Bell, 30, has run eight marathons in the last several years and will run his second half-marathon this Saturday
Steve Bell loves marathons.
He loves training for them. He loves the freedom he feels while running. He loves pushing his body to the limits.
But most of all, he loves crossing the finish line.
“I cry every time,” says Bell, 30, of Hoboken, New Jersey.
But what makes him so unique – and inspiring – is that he has cystic fibrosis, a life-threatening genetic disease that affects the lungs and digestive system of about 30,000 people. It was once considered a death sentence, with few people living beyond their teens.
While it’s difficult for many with this disease to breathe, let alone exercise, Bell has shown others that not only can you live a normal life with cystic fibrosis, you can excel. He has run in eight marathons and can’t wait to cross the finish line for his second half-marathon this year (his 15th total) on Oct. 12 in Staten Island.
And yes, there will probably be tears – but, he emphasizes, they are joyful ones.
“It’s a celebration of the fact that I’m 30 years old, I can still breathe and my lungs still work as well as they do,” says Bell, who works in advertising.
In 2008, Bell paired his love of running with his yearning to make a difference and teamed up with The Boomer Esiason Foundation, a nonprofit that raises money to find a cure for the disease.
His wife, Megan, whom he married last month, has run three marathons, and so have many friends and family.
Since then, he and his loved ones have raised $125,000 for the cause, Team Boomer’s president, Michaela Seccareccia, tells PEOPLE.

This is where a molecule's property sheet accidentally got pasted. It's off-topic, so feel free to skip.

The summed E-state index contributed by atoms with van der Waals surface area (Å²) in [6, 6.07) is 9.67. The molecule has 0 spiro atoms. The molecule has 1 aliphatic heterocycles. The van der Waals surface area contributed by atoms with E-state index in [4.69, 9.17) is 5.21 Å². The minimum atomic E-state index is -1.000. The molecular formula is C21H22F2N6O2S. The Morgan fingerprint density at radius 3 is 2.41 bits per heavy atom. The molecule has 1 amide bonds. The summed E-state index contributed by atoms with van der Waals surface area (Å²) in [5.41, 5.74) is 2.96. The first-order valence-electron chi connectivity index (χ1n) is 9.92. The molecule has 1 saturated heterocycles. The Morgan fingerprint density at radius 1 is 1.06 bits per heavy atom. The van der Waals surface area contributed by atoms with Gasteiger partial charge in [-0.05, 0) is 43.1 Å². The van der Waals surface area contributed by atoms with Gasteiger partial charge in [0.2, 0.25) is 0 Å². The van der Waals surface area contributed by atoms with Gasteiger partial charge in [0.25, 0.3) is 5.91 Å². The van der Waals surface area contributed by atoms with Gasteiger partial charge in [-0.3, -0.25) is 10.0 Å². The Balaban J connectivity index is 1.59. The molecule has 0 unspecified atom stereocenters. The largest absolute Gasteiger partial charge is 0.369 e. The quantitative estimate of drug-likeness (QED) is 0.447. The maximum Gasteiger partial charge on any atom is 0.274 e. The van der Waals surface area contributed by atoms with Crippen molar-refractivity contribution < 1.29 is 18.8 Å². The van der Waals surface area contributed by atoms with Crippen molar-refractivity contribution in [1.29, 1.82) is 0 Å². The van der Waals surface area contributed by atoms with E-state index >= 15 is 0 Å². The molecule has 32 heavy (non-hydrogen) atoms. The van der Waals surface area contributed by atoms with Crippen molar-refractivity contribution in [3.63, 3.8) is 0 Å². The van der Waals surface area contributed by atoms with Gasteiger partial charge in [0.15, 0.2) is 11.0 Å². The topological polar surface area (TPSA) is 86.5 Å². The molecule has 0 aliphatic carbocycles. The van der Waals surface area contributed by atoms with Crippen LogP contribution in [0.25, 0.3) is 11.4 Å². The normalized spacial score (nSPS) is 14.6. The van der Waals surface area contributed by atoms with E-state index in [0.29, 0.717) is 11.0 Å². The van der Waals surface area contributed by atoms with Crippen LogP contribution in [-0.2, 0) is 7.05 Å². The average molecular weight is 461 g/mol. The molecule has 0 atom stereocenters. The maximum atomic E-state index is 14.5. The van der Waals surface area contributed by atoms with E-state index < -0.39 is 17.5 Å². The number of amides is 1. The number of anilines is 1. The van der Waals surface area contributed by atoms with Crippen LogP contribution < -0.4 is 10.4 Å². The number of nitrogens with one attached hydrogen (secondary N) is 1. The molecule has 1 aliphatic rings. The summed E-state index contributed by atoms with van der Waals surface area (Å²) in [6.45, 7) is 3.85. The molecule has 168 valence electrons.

Seccareccia still remembers the first marathon Bell ran for them when she asked each member of the group why they were running.
“When I got to Steven, he said, ‘I run because I can,’ ” she says. ” ‘Some people even without CF can’t run and I’m doing it because I can.’ And I just love that.”
She’s not the only one who admires Bell.
Jen Caruso, mother to an 11-year-old son with cystic fibrosis, was moved to tears by Bell’s speech at the foundation’s annual gala in New York City a couple of years ago.
“I look at someone like Steve and I have a sense of calmness that things are going to be okay and my son can lead a very normal life,” Caruso, 36, of Townsend, Delaware, tells PEOPLE.
Living with CF
Diagnosed with cystic fibrosis at three months old, Bell never let it slow him down.
At age 5, he was on the soccer team, and at 6, he joined the swim team. After graduating from college, where he played soccer and was accustomed to exercising up to three hours a day, he needed a way to exercise without breaking the bank. He turned to running, and in 2007 he ran his first half-marathon in Philadelphia.
“I ran in four-year-old tennis shoes because I didn’t know there were specific shoes for running,” he says.
He runs five to seven miles every morning and does 45 minutes of treatments to clear his lungs of fluid when he gets up and before he goes to bed each day.
To him, this is normal – and he’s grateful he’s still breathing through his own lungs and hasn’t yet had to have a lung transplant.
“I’ve never known what it’s like to not do 45 minutes of treatment before going to bed, or eating a meal without taking a handful of pills,” he tells PEOPLE. “All of these things are my normal.”
And while you may think running would tax his fragile lungs, he says it’s actually key to his staying healthy.
“From a health perspective, lifting weights strengthens the muscles, and running strengthens your lungs,” he says.
Only recently did Bell realize he was an inspiration to those with and without the disease.
To him, it’s all about the joy of crossing the finish line.
“It’s a celebration of all the hard work that I put into everything I do,” he says, “and that day, crossing the finish line is my reward.”
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